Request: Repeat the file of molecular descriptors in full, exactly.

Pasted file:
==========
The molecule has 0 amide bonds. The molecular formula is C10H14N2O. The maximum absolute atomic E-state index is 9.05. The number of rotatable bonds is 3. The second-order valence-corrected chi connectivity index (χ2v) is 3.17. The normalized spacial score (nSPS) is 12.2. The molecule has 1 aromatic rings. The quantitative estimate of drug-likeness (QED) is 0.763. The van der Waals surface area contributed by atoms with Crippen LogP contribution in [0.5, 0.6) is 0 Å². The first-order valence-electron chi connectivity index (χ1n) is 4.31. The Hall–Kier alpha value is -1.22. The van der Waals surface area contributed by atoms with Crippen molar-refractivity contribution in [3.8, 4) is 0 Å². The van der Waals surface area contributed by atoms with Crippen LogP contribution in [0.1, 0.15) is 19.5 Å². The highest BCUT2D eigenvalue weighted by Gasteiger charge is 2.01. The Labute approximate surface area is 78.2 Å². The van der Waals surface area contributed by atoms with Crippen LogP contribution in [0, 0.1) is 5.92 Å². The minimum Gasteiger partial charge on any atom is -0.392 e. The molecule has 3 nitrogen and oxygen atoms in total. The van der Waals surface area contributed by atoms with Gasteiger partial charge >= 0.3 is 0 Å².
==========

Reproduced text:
The molecule has 0 amide bonds. The molecular formula is C10H14N2O. The maximum absolute atomic E-state index is 9.05. The number of rotatable bonds is 3. The second-order valence-corrected chi connectivity index (χ2v) is 3.17. The normalized spacial score (nSPS) is 12.2. The molecule has 1 aromatic rings. The quantitative estimate of drug-likeness (QED) is 0.763. The van der Waals surface area contributed by atoms with Crippen LogP contribution in [0.5, 0.6) is 0 Å². The first-order valence-electron chi connectivity index (χ1n) is 4.31. The Hall–Kier alpha value is -1.22. The van der Waals surface area contributed by atoms with Crippen molar-refractivity contribution in [3.8, 4) is 0 Å². The van der Waals surface area contributed by atoms with Crippen LogP contribution in [0.1, 0.15) is 19.5 Å². The highest BCUT2D eigenvalue weighted by Gasteiger charge is 2.01. The Labute approximate surface area is 78.2 Å². The van der Waals surface area contributed by atoms with Crippen LogP contribution in [0, 0.1) is 5.92 Å². The minimum Gasteiger partial charge on any atom is -0.392 e. The molecule has 3 nitrogen and oxygen atoms in total. The van der Waals surface area contributed by atoms with Gasteiger partial charge >= 0.3 is 0 Å².